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Trucks & Vans

Misc. for Sale

Apt/Condo for Rent


2BDRM, 1 1/2 BATH Willow View condo unit for rent, in Canal Flats. Great view, 2 parking stalls, F/S, D/W. Walking distance to arena, park and store. $850 + utilities & D.D., references required. Available immediately. Call (250)349-5306 or (250)4898389, leave mess.


20 Boxes





pick up at 822 Cranbrook St. N.

Ph: 426-5201

Misc. Wanted Private Coin Collector Buying Collections, Accumulations, Olympic Gold & Silver Coins + Chad: 250-863-3082 in Town

Misc Services

To advertise using our â&#x20AC;&#x153;MARKET PLACEâ&#x20AC;? in the Cranbrook Daily Townsman, Kimberley Daily Bulletin and The Valley, call us at 250-426-5201, ext. 202. has a special price on Electrolux canister bags and filters, from December 3 to December 14 - (or while supplies last). 12 Electrolux bags - $9.50. 2 filters - $1.50, tax included. Also, we have a few Electolux rebuilt vacuums on hand.









Misc Services

2 Bdrms, 2 baths, open concept. Windows on all sides makes this home bright. A motivated seller. Call for a viewing.

Low kmâ&#x20AC;&#x2122;s, sporty air, tilt, cruise, fabric, 60/40 rear seat, 5 speed, 4dr, good mechanical, 6 all seasons.





FIREWOOD, DRY Pine. $90./half a cord. $160./full cord, delivered. Phone after 6pm (250)427-7180.

FOR SALE LOAN HELP - Consolidate all your credit cards, bank loans, income tax debt and payday loans into ONE small interestfree monthly payment. Contact us toll-free at 1.888.528.4920. M O N E Y P R OV I D E R . C O M . $500 Loan and +. No Credit Refused. Fast, Easy, 100% Secure. 1-877-776-1660.




Chimney Sweeping Fireplace & Woodstove Servicing Visual Inspections and Installations Gutter Cleaning Available

Call Melanie 250-464-9900



SERVICES GUIDE Contact these business for all your service needs!

Merchandise for Sale

95 Saturn SL2


Watkins Associate Loretta-May 250-426-4632 lorettamaystewart or at Woodland Grocery.

Biodegradable Environmentally Friendly

2 BEDROOM UNIT available in Victoria Villas. Rent includes w/d and water. $780./mo plus electric. D/D $390.00 N/P, N/S. 1 year lease. To view call (778)517-4517

CEDAR PARK Apartments: 1&2 Bdrm. Elevator, on-site laundry, central location, live-in manager. Heat & hot water included. N/P, N/S. $675-$800/mo. (250)489-0134. LIONS MANOR, Kimberley. Seniors living, 55+. 1bdrm apartment: $350./mo plus utilities & DD. N/S, No pets, no parties. Available Nov.1/12 (250)427-2970.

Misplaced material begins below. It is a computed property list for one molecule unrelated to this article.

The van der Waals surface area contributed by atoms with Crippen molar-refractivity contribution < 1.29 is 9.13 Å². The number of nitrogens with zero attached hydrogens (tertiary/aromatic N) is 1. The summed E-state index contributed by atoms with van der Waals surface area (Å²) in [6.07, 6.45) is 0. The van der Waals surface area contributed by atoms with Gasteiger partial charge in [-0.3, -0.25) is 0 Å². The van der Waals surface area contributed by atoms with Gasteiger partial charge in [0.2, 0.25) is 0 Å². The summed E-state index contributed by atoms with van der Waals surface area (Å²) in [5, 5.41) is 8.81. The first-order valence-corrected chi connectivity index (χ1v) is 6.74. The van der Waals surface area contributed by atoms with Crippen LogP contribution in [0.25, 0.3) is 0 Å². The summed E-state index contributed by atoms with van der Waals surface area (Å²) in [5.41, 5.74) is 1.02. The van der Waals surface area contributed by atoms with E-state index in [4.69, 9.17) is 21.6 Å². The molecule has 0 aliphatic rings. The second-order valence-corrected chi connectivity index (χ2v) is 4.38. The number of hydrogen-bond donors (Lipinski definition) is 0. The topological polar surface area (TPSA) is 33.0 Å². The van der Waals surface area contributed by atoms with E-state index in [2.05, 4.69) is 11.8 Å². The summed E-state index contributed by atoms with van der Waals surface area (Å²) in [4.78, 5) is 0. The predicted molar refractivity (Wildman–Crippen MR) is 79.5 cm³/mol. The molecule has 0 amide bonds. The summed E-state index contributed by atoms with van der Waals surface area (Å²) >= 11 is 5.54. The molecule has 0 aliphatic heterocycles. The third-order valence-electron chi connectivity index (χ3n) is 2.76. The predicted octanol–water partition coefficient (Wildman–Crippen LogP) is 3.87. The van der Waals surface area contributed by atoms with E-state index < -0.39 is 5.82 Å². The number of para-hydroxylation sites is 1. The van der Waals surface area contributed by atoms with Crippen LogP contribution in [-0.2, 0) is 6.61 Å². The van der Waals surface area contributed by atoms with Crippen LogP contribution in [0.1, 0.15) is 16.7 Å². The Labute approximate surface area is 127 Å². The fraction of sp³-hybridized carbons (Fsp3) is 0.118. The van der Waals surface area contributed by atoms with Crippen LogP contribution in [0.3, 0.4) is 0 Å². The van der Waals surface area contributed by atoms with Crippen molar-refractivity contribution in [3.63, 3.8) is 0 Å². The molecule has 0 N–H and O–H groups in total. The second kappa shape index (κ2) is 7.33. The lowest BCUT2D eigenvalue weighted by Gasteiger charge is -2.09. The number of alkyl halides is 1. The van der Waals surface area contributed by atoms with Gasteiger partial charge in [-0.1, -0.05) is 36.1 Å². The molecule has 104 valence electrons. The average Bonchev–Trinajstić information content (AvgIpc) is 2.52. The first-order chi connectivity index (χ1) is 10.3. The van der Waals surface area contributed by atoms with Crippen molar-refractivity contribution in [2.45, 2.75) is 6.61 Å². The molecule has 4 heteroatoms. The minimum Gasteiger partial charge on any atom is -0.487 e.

Suites, Lower


2004 Dodge Grand Caravan Fully serviced, new front brakes, safety inspected.



EK Transmission Ltd. DL#29679

1019 Kootenay St. N., $SBOCSPPL #$t


2001 Dodge 1500 Fully serviced, full tune-up, safety inspected, new front brakes.

2BDRM FULLY furnished basement suite. No pets/smoking/parties. $1000./mo. utilities included. Phone (250)417-0059 or (250)426-5706. Near College & Mall.

EK Transmission Ltd.


1019 Kootenay St. N., $SBOCSPPL #$t


5,99500 DL#29679

Cars - Domestic

2001 Nissan Xterra

Is Reading Your True Passion? Love Local News & Politics?

V6, 4WD, 230,000 kms, auto, silver. No body rust, runs great. 4 studded tires and 4 allseasons on rims. $4000 OBO

SOLD Contact: 250-427-9377, or 250-432-5831.

Kosher Spices Personal Care Products Ointments/Linaments, etc **Since 1860**

Lets You Live Life.

Desire More Sports?

250-426-5201 250-427-5333

Subscribe Today!

daily townsman / daily bulletin


Tuesday, DECEmber 4, 2012

Page 15

Movember? Mo worries!

Sally MacDonald photo

The City of Cranbrook’s public works department joined the Movember cause with conviction, displaying everything from the classic handlebar to the full Fu Manchu.

Facial hair has sprouted like gardens in spring from the fresh faces of Cranbrook and Kimberley men this month. The annual fundraiser for prostrate cancer awareness and research is dubbed ‘Movember’ mo-ustaches in No-vember. Here is a sampling of the cities’ longest lip huggers. Congratulations, hirsute gentlemen, on your manliness!

Sally MacDonald photo

The teaching staff at Parkland Middle School had students pitch in for their favourite facial protuberance. Pictured, left to right: Don Smith, Rick Bendkowski, Frank Hackett and principal Scott Holt.

Trevor Crawley photo

The Kootenay Ice gave Movember a good try. Back row, left to right—Brock Montgomery, Jeff Hubic, Tanner Muth, Joey Leach. Front row, left to right—Mike Simpson, Zach McPhee, Jakub Prochazka.


Kimberley RCMP Cpl. Chris Newel said his whiskers were a shade more grey than he anticipated.

Sally MacDonald photo

Cranbrook firefighters Dan Mackinnon, Murray Robertson and Darcy Kennedy were a few of the emergency services crew to take the challenge.

Page 16 TUESday, DECEmber 4, 2012

Annalee Grant photos


daily townsman / daily bulletin

Market on your calendar Annalee Gr ant Townsman Staff

Cranbrook certainly loves a Farmer’s Market, and this past weekend’s Winter Market was no exception. Streams of Holiday shoppers piled into the Baker St. location for the pre-Christmas sale that featured home baked goods and a variety of unique Christmas gifts. The event was held as the Santa Clause Parade cruised through downtown Cranbrook and continued the next day. There was nary a space to fit another market vendor this year, many of whom returned

to the winter edition after much success over the summer at Rotary Park. The Cranbrook Farmer’s Market Society is always expanding, and this year is no different. They will be holding a Mini-Market at the Tamarack Centre every weekend until Christmas with a select few vendors for those who didn’t get their fill this past weekend. The first Mini-Market will be December 8 and 9 and they will continue every weekend with the last one on December 22 and 23. Saturday hours are 11 a.m. to 5 p.m. and Sundays the market will be open from 12 p.m. to 5 p.m.

Kimberley Daily Bulletin, December 04, 2012  

December 04, 2012 edition of the Kimberley Daily Bulletin

Kimberley Daily Bulletin, December 04, 2012  

December 04, 2012 edition of the Kimberley Daily Bulletin